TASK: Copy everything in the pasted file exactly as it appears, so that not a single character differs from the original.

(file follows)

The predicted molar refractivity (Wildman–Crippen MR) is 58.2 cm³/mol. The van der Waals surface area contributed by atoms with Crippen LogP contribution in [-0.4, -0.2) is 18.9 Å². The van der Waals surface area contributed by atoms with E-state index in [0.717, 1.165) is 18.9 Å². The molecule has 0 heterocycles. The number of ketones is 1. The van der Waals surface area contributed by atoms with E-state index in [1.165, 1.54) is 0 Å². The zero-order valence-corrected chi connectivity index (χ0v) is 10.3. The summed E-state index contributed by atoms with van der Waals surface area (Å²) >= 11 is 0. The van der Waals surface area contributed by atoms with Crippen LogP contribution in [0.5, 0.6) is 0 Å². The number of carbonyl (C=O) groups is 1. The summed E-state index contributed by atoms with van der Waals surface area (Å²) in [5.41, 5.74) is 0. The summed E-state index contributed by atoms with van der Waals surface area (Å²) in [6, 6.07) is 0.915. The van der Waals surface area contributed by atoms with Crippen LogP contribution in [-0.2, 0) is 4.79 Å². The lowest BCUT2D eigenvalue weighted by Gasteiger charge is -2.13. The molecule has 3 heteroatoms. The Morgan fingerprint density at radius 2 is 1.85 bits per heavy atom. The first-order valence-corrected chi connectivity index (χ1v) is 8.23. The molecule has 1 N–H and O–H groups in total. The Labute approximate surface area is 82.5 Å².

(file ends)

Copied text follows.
The predicted molar refractivity (Wildman–Crippen MR) is 58.2 cm³/mol. The van der Waals surface area contributed by atoms with Crippen LogP contribution in [-0.4, -0.2) is 18.9 Å². The van der Waals surface area contributed by atoms with E-state index in [0.717, 1.165) is 18.9 Å². The molecule has 0 heterocycles. The number of ketones is 1. The van der Waals surface area contributed by atoms with E-state index in [1.165, 1.54) is 0 Å². The zero-order valence-corrected chi connectivity index (χ0v) is 10.3. The summed E-state index contributed by atoms with van der Waals surface area (Å²) >= 11 is 0. The van der Waals surface area contributed by atoms with Crippen LogP contribution in [0.5, 0.6) is 0 Å². The number of carbonyl (C=O) groups is 1. The summed E-state index contributed by atoms with van der Waals surface area (Å²) in [5.41, 5.74) is 0. The summed E-state index contributed by atoms with van der Waals surface area (Å²) in [6, 6.07) is 0.915. The van der Waals surface area contributed by atoms with Crippen LogP contribution in [-0.2, 0) is 4.79 Å². The lowest BCUT2D eigenvalue weighted by Gasteiger charge is -2.13. The molecule has 3 heteroatoms. The Morgan fingerprint density at radius 2 is 1.85 bits per heavy atom. The first-order valence-corrected chi connectivity index (χ1v) is 8.23. The molecule has 1 N–H and O–H groups in total. The Labute approximate surface area is 82.5 Å².